Asia and the Pacific are home to nearly half of the world’s biodiversity hotspots. Continued rapid economic development, agricultural expansion, mining, deforestation, urbanization, and illegal wildlife trade are only a few of the factors degrading this rich biological landscape. Another less-understood threat to local wildlife is disease. Due to increased human and domestic animal population pressures, like cattle and dogs, critically endangered species including tigers, Asian one-horned rhinos, snow leopards, Asian elephants, and giant pandas are at risk of contracting diseases that can threaten the survival of their species.
Young elephants throughout the world and particularly in Asia are at risk of contracting highly pathogenic diseases such as the Elephant Endotheliotropic Herpes Virus (EEHV), which is attributed to half the deaths of young captive Asian elephants throughout the world. Little is known about the impact of this devastating disease on the 15,000 captive elephants and 40,000 wild elephants in Asia where young calves are acutely at risk of sudden death. One of the major challenges to understanding the herpes virus in Asian elephants is the lack of systematic data collection across a large enough population size to understand and manage the impacts of this devastating disease.
Myanmar has the largest captive elephant population in the world, with 98 veterinarians caring for 6,000 elephants, and also maintains the largest repository of historical information about captive elephants in the world. This represents a vital resource for a better understanding of elephant demographics and management. VIEW has partnered with local and international partners to help solve the devastating impacts of disease on the wild and captive populations of elephants. By utilizing WHIS, VIEW is implementing the first digital disease surveillance system to systematically advance the health of Asian elephants in Myanmar. VIEW has translated our WHIS platform into Burmese so that the people that care for elephants can easily assess health trends in their elephant populations and collect vital data specific to herpesvirus. Myanmar has the largest historical information about captive elephants in the world. And WHIS has customized the platform so that health information can be inputted into WHIS for analysis and reporting.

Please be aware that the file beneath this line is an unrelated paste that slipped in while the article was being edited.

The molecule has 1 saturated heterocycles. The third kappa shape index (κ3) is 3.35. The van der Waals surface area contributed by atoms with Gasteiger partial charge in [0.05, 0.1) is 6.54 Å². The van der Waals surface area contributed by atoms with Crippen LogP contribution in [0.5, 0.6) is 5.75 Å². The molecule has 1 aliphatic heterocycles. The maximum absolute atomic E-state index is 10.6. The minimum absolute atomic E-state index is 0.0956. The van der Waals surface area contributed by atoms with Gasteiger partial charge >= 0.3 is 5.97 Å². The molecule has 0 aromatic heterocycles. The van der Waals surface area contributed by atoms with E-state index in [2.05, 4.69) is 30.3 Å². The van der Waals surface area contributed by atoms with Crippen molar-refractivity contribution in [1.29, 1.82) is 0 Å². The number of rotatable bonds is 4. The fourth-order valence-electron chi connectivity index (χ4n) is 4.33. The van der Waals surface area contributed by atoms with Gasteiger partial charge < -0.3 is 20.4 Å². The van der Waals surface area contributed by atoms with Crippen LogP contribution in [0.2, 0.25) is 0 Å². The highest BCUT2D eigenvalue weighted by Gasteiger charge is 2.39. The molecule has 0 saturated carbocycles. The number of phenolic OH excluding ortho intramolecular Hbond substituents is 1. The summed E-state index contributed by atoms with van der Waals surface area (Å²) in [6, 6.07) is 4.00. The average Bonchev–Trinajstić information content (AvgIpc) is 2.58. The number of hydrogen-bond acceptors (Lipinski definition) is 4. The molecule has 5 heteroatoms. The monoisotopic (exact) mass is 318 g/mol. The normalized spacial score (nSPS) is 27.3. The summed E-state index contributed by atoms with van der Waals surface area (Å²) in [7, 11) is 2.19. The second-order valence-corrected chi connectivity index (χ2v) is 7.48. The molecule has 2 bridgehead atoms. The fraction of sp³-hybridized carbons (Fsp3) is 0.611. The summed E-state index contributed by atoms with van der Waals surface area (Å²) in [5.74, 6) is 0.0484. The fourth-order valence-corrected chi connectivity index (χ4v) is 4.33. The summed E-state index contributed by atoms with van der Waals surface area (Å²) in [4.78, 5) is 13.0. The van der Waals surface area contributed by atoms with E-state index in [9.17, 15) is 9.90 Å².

Our goal in 2022 with WHIS has been to input this information into WHIS and develop a tailored made App that can be used on basic smartphones. With the implementation of the WHIS program, Myanmar will reap valuable benefits beyond investigating the herpes virus that will enable general health surveillance and tracking for all elephants.
Watch Dr. Evans and her work with gorillas HERE on 60 Minutes!